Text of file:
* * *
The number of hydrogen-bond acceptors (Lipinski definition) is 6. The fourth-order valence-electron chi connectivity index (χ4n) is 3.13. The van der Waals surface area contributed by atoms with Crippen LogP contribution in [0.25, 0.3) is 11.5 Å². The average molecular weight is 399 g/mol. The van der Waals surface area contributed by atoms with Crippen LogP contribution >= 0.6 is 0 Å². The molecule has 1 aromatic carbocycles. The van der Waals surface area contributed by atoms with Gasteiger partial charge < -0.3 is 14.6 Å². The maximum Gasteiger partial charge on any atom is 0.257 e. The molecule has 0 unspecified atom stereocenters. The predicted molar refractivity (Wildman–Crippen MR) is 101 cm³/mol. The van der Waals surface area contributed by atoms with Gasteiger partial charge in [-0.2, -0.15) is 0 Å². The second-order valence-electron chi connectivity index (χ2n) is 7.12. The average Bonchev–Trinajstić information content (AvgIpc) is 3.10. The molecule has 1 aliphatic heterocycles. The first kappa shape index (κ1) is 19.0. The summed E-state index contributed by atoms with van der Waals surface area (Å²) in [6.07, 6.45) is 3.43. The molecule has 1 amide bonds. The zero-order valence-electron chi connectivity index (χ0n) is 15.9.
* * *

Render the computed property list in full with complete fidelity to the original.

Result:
The number of hydrogen-bond acceptors (Lipinski definition) is 6. The fourth-order valence-electron chi connectivity index (χ4n) is 3.13. The van der Waals surface area contributed by atoms with Crippen LogP contribution in [0.25, 0.3) is 11.5 Å². The average molecular weight is 399 g/mol. The van der Waals surface area contributed by atoms with Crippen LogP contribution >= 0.6 is 0 Å². The molecule has 1 aromatic carbocycles. The van der Waals surface area contributed by atoms with Gasteiger partial charge < -0.3 is 14.6 Å². The maximum Gasteiger partial charge on any atom is 0.257 e. The molecule has 0 unspecified atom stereocenters. The predicted molar refractivity (Wildman–Crippen MR) is 101 cm³/mol. The van der Waals surface area contributed by atoms with Gasteiger partial charge in [-0.2, -0.15) is 0 Å². The second-order valence-electron chi connectivity index (χ2n) is 7.12. The average Bonchev–Trinajstić information content (AvgIpc) is 3.10. The molecule has 1 aliphatic heterocycles. The first kappa shape index (κ1) is 19.0. The summed E-state index contributed by atoms with van der Waals surface area (Å²) in [6.07, 6.45) is 3.43. The molecule has 1 amide bonds. The zero-order valence-electron chi connectivity index (χ0n) is 15.9.